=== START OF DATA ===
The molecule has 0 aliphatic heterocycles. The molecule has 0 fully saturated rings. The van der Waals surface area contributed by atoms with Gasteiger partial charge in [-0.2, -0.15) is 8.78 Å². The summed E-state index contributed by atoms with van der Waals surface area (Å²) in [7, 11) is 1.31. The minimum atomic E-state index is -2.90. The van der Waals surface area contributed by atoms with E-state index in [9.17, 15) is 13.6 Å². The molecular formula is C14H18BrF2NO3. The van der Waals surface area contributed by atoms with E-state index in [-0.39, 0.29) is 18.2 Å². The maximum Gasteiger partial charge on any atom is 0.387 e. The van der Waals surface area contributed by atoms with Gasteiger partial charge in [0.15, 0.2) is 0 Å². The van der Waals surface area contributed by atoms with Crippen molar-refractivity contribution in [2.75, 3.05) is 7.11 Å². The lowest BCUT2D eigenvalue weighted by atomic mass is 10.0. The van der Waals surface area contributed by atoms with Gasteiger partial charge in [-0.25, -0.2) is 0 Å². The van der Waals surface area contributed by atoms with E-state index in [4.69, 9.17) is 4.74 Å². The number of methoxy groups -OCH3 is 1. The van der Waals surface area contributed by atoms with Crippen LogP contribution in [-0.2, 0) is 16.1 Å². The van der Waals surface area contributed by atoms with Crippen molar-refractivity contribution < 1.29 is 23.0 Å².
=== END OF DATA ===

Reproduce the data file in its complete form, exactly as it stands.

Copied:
The molecule has 0 aliphatic heterocycles. The molecule has 0 fully saturated rings. The van der Waals surface area contributed by atoms with Gasteiger partial charge in [-0.2, -0.15) is 8.78 Å². The summed E-state index contributed by atoms with van der Waals surface area (Å²) in [7, 11) is 1.31. The minimum atomic E-state index is -2.90. The van der Waals surface area contributed by atoms with E-state index in [9.17, 15) is 13.6 Å². The molecular formula is C14H18BrF2NO3. The van der Waals surface area contributed by atoms with E-state index in [-0.39, 0.29) is 18.2 Å². The maximum Gasteiger partial charge on any atom is 0.387 e. The van der Waals surface area contributed by atoms with Gasteiger partial charge in [0.15, 0.2) is 0 Å². The van der Waals surface area contributed by atoms with Crippen molar-refractivity contribution in [2.75, 3.05) is 7.11 Å². The lowest BCUT2D eigenvalue weighted by atomic mass is 10.0. The van der Waals surface area contributed by atoms with Gasteiger partial charge in [-0.25, -0.2) is 0 Å². The van der Waals surface area contributed by atoms with E-state index in [4.69, 9.17) is 4.74 Å². The number of methoxy groups -OCH3 is 1. The van der Waals surface area contributed by atoms with Crippen LogP contribution in [-0.2, 0) is 16.1 Å². The van der Waals surface area contributed by atoms with Crippen molar-refractivity contribution < 1.29 is 23.0 Å².